<img class="lazy" height="1" width="1" style="display:none" src="data:image/svg+xml,%3Csvg%20xmlns='http://www.w3.org/2000/svg'%20viewBox='0%200%201%201'%3E%3C/svg%3E" data-src="https://www.facebook.com/tr?id=376816859356052&amp;ev=PageView&amp;noscript=1">
 In Featured Article

We may receive a commission when you use our affiliate links. However, this does not impact our recommendations.

Thank you for your patience. I should have had the videos for the December 2007 issue and the 21st-Century Shaker Workbench article up and running last week. I am a bit late. You may have read about my “just in time” inventory system in previous posts. This time I didn’t meet the deadline. But in all fairness, we did have some technical difficulties with the video process. However, no excuses.

Here is a brief discription of the videos:

Calculating Drawer Parts

With any project that has drawers, especially graduated drawers, there should be a separate cut sheet for the drawers alone. Each drawer has five parts, so including all the parts on a project cut sheet lengthens it extensively. Maybe the list becomes confusing. In this video, I’ll show you how to calculate each drawer part based off a fitted-drawer front.

Drilling Workbench Dog Holes

While building the 21st-Century Shaker Workbench base I pondered how best to drill the dog holes. Give me enough time, and I eventually (likely) figure just about anything out.  I remembered how I used a router to drill for adjustable shelf pins. Could I apply that same procedure to drill the holes for the bench?

Editor’s Choice: Hybrid Table Saw

Since the article ran in the November issue, we, the Editors of Popular Woodworking magazine, have disagreed on which hybrid table saw we would select for our home shops if we needed a hybrid saw. Care to take a guess at who selected which saw and why? You might be surprised. I was.

Finally, when I wrote the article for the Shaker Workbench, Editor Christopher Schwarz told me that I’d better get a drawing ready for the location for the dog holes since I didn’t cover that in the article. Later upon the first viewing of the video, Managing Editor Megan Fitzpatrick asked about the layout as well. So, I ventured into Google SketchUp and built the workbench top in cyberspace, saved it as a PDF and have it available for download. Click here: Workbench Top.pdf (14.76 KB)

If I missed anything or if you would like additional information on the Workbench send me a comment. I’ll try to get the videos for the next issue up on time.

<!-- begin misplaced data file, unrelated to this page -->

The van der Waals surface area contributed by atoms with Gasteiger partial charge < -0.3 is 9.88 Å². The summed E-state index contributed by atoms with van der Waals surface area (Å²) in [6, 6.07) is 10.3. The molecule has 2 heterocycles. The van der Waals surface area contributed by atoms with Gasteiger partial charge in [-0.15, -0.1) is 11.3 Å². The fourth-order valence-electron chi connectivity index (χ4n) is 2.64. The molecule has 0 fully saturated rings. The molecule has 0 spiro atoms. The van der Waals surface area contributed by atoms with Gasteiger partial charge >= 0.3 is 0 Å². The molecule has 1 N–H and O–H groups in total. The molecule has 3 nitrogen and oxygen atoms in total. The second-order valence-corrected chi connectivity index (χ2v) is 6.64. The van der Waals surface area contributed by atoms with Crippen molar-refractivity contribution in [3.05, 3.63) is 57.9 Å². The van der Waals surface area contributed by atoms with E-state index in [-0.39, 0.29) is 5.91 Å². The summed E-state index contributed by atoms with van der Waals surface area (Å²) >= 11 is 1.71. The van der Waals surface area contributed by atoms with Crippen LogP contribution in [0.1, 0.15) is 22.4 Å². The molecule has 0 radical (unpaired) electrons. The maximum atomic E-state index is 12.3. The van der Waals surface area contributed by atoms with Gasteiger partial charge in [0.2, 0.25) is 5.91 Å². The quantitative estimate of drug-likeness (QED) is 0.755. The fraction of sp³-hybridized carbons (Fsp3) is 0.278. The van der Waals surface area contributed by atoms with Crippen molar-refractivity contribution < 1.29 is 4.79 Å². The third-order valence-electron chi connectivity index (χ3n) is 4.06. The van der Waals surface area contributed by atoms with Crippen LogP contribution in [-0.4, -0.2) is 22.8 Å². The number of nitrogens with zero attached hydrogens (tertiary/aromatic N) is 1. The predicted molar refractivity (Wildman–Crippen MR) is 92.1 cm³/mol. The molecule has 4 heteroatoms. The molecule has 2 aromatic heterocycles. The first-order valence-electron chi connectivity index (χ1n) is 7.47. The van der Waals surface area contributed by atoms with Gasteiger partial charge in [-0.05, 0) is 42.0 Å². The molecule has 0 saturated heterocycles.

–Glen D. Huey

Product Recommendations

Here are some supplies and tools we find essential in our everyday work around the shop. We may receive a commission from sales referred by our links; however, we have carefully selected these products for their usefulness and quality.

Recent Posts
Showing 4 comments
  • Bruce Jackson

    I think Samson is right. Some hardwood would be my choice, something like the maple you put in your top, or if it were me, ash for both the top and the liners.

  • Samson

    I’ve found wood (maple) to be the best bet. If this were my bench, I’d re-mount the front vice to allow for replaceable wooden jaw liners. The re-mount would involve lowing the entire vice another inch with a spacer block and further recessing the rear jaw into the top so as to permit a wood rear jaw liner that is in the same plane as the front edge. The lowering allows wood liners that cover not just the faces of the jaws, but the top edge of the vise jaws as well. While my front vise is not in close up in this picture, I think you can make out enough that it might help explain what I’m trying to say:

    Best Regards.

  • Glen

    You’re correct in time being a factor. Other duties called me to action and I have yet to return to add the final details. I haven’t decided on exactly what I want to do.

    I’m leaning toward leather, but I am open to other thoughts at this time. I’d be interested to hear any ideas. Please post them here.


  • samson


    I had a question on the front vise as pictured in the magazine: Why no jaw liners? I’m guessing that publication time pressures may have been to blame, or some other mundane explanation, but on the chance that you have ideas about using leather or some such or have some method of work where you like to make interchangeable sorts for different purposes, I was curious to hear.


Start typing and press Enter to search